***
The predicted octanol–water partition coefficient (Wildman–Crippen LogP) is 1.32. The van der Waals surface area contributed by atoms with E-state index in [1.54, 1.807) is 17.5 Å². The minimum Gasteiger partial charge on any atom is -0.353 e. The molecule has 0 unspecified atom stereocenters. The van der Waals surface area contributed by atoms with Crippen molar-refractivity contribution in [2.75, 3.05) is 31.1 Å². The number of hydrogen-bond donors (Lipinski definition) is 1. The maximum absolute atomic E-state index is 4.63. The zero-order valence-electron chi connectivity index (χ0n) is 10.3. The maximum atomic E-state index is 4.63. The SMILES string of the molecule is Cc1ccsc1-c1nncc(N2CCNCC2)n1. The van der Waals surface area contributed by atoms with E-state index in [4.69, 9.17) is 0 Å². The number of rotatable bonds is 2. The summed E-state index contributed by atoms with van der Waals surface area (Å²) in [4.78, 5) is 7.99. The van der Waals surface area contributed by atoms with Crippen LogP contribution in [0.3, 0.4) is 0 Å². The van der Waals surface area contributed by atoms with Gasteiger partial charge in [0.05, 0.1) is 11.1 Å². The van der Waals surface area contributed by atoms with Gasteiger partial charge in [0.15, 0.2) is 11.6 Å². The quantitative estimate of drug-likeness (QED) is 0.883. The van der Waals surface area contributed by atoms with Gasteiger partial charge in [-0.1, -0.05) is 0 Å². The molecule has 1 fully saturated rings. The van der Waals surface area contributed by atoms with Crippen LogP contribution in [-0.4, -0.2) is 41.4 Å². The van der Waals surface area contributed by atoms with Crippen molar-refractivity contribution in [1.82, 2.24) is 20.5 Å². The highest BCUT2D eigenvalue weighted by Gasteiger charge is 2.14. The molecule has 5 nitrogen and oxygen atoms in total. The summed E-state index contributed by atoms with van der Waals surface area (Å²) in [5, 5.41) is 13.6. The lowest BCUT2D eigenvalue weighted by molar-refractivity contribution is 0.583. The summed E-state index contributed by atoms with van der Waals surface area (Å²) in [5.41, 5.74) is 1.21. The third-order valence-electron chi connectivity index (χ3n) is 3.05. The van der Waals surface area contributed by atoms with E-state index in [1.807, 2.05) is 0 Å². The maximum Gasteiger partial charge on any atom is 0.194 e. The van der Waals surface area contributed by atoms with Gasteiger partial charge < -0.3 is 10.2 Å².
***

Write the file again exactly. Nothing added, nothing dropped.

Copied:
The predicted octanol–water partition coefficient (Wildman–Crippen LogP) is 1.32. The van der Waals surface area contributed by atoms with E-state index in [1.54, 1.807) is 17.5 Å². The minimum Gasteiger partial charge on any atom is -0.353 e. The molecule has 0 unspecified atom stereocenters. The van der Waals surface area contributed by atoms with Crippen molar-refractivity contribution in [2.75, 3.05) is 31.1 Å². The number of hydrogen-bond donors (Lipinski definition) is 1. The maximum absolute atomic E-state index is 4.63. The zero-order valence-electron chi connectivity index (χ0n) is 10.3. The maximum atomic E-state index is 4.63. The SMILES string of the molecule is Cc1ccsc1-c1nncc(N2CCNCC2)n1. The van der Waals surface area contributed by atoms with E-state index in [4.69, 9.17) is 0 Å². The number of rotatable bonds is 2. The summed E-state index contributed by atoms with van der Waals surface area (Å²) in [4.78, 5) is 7.99. The van der Waals surface area contributed by atoms with Crippen LogP contribution in [0.3, 0.4) is 0 Å². The van der Waals surface area contributed by atoms with Gasteiger partial charge in [0.05, 0.1) is 11.1 Å². The van der Waals surface area contributed by atoms with Gasteiger partial charge in [0.15, 0.2) is 11.6 Å². The quantitative estimate of drug-likeness (QED) is 0.883. The van der Waals surface area contributed by atoms with Gasteiger partial charge in [-0.1, -0.05) is 0 Å². The molecule has 1 fully saturated rings. The van der Waals surface area contributed by atoms with Crippen LogP contribution in [-0.4, -0.2) is 41.4 Å². The van der Waals surface area contributed by atoms with Crippen molar-refractivity contribution in [1.82, 2.24) is 20.5 Å². The highest BCUT2D eigenvalue weighted by Gasteiger charge is 2.14. The molecule has 5 nitrogen and oxygen atoms in total. The summed E-state index contributed by atoms with van der Waals surface area (Å²) in [5, 5.41) is 13.6. The lowest BCUT2D eigenvalue weighted by molar-refractivity contribution is 0.583. The summed E-state index contributed by atoms with van der Waals surface area (Å²) in [5.41, 5.74) is 1.21. The third-order valence-electron chi connectivity index (χ3n) is 3.05. The van der Waals surface area contributed by atoms with E-state index in [1.807, 2.05) is 0 Å². The maximum Gasteiger partial charge on any atom is 0.194 e. The van der Waals surface area contributed by atoms with Gasteiger partial charge < -0.3 is 10.2 Å².